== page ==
- Title: Galaxy Quest
- Director: Dean Parisot
- Date: 1999
- Studio: Dreamworks Pictures
- Genre: SF, Comedy
- Cast: Tim Allen, Sigourney Weaver, Alan Rickman, Tony Shalhoub, Sam Rockwell, Robin Sachs
- Format: Color, Widescreen
- DVD Format: R1, NTSC
“For the past one hundred years our society had fallen into disarray, our goals, our values had become scattered, but since the transmission we have modeled every aspect of our society from your example and it has saved us. Your courage, and teamwork, and friendship through adversity. In fact, all you see around you has been taken from the lessons garnered from the historical documents.” — Mathezar
“Jason, we’re actors, not astronauts.” –Gwen
“Did you guys ever watch the show?” –Guy
“Ducts? Why is it always ducts?” –Gwen
Galaxy Quest is a great movie — it’s funny, it has an original plot, and the special effects and make-up still stand up twelve years later. Galaxy Quest is the story of a group of actors from a science fiction television series who suddenly find themselves on a real spaceship created by a group of aliens after watching their tv series, or “historical documents”. The film begins at a convention for the “Galaxy Quest” TV show which is filled with the cliches about costume-wearing fans. The actors don’t really like each other but are there because they are desperate for work. Jason Naismith (Allen) even over-hears a group of guys in the men’s room poking fun at him. He goes home, gets drunk, and the next morning goes to what he thinks is a gig with the Thurmians.
Later he discovers he really was on an alien ship – and he and his crew end up on the ship too. Before long they are involved in a war between the Thurmians and Sarris a bug-like alien who has been destroying their civilization because he can. Jason attacks Sarris’s ship but it’s a disaster, and the Protector is damaged. They go to an alien planet to get a replacement Beryllium sphere (engine part), and Jason fights a pig monster and a rock monster. But soon Sarris has the upper hand again, capturing Mathezar, the Thurmian leader, and trying to kill everyone on the ship. Jason explains about being actors, and Galaxy Quest being a tv show – then creates a distraction while the guards are taking them away. Everyone splits up with different tasks to do to rescue the dying Thurmians and get Sarris’s crew off the ship.
Finally, Jason has his third space battle with Sarris, and succeeds. But is it too easy?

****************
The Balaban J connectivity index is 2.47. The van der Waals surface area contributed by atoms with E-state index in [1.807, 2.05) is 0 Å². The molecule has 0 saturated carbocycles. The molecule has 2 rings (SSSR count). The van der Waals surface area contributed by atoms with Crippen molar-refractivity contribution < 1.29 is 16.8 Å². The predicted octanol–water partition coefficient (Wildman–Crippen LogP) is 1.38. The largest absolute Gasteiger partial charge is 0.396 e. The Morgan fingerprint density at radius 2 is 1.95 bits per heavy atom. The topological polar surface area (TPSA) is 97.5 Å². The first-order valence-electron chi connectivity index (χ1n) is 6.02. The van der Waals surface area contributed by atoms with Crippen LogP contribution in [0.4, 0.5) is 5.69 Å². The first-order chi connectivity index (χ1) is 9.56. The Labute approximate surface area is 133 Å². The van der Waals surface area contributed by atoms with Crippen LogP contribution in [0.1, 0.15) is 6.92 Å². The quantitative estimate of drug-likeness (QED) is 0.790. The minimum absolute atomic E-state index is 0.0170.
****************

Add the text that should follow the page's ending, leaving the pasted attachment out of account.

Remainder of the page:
After something I’m not going to spoil, because I loved it so — the Protector returns to Earth, and our “actors” make a triumphant appearance at the Galaxy Quest convention. Jason rescues the crowd from another of Sarris’ men – which the crowd assumes is a great special effect.
Jason also works with three of the Galaxy Quest fans via a transmitter – when he needs help sneaking around the ship.
Galaxy Quest, in a way, is a complex movie. Each of the actors, playing actors, had three roles to play – their characters in the 1982 TV show, themselves as typecast actors in the 1990s making ends meet by convention appearances and opening electronics stores, and the characters the Thurmians think they are – as all of the “actors” try to work things out in the science fiction plot of being on a space ship and fighting a war. It’s a bit to wrap your head around — but the film works well because everything in it feels real and true to the story. It’s not a nod-nod wink-wink breaking the fourth wall type of comedy at all – the story itself is a good science fiction story with a lot of action and a lot of comedy. There are also serious parts – such as the torturing of Mathezar, the death of Qualleg, and Jason’s growing realization that the entire mess is his fault – that are handled well.
The other question in this film is: “Who are the real fans?” And actually, the fans in the film aren’t the convention guests — but the Thurmians. These are a people who, first, are very innocent, child-like, and naive. Yet, at the same time, they had the vision and scientific skills to look at something on a TV show and actually build it and make it work. They also more or less abandoned their own culture to adapt that they saw in the “historical documents” – sort of anthropologists gone native to the extreme.
However, it is interesting that the fans at the convention are shown as stereotypical fans, buying tons of merchandise, wearing costumes, asking technical questions of the actors, or if “Commander Taggart and Lt. Madison had a thing.” But when the movie returns to the convention at the end — the fans in the audience are for the most part wearing T-shirts and jeans, in other words, dressed “normally”, and waiting for Jason and his crew to appear and speak. In the end, the film isn’t poking fun of science fiction and media fans – it’s celebrating them.
Recommendation: See it and own it!
Rating: 5 Stars
Next Film: Gaslight (1944)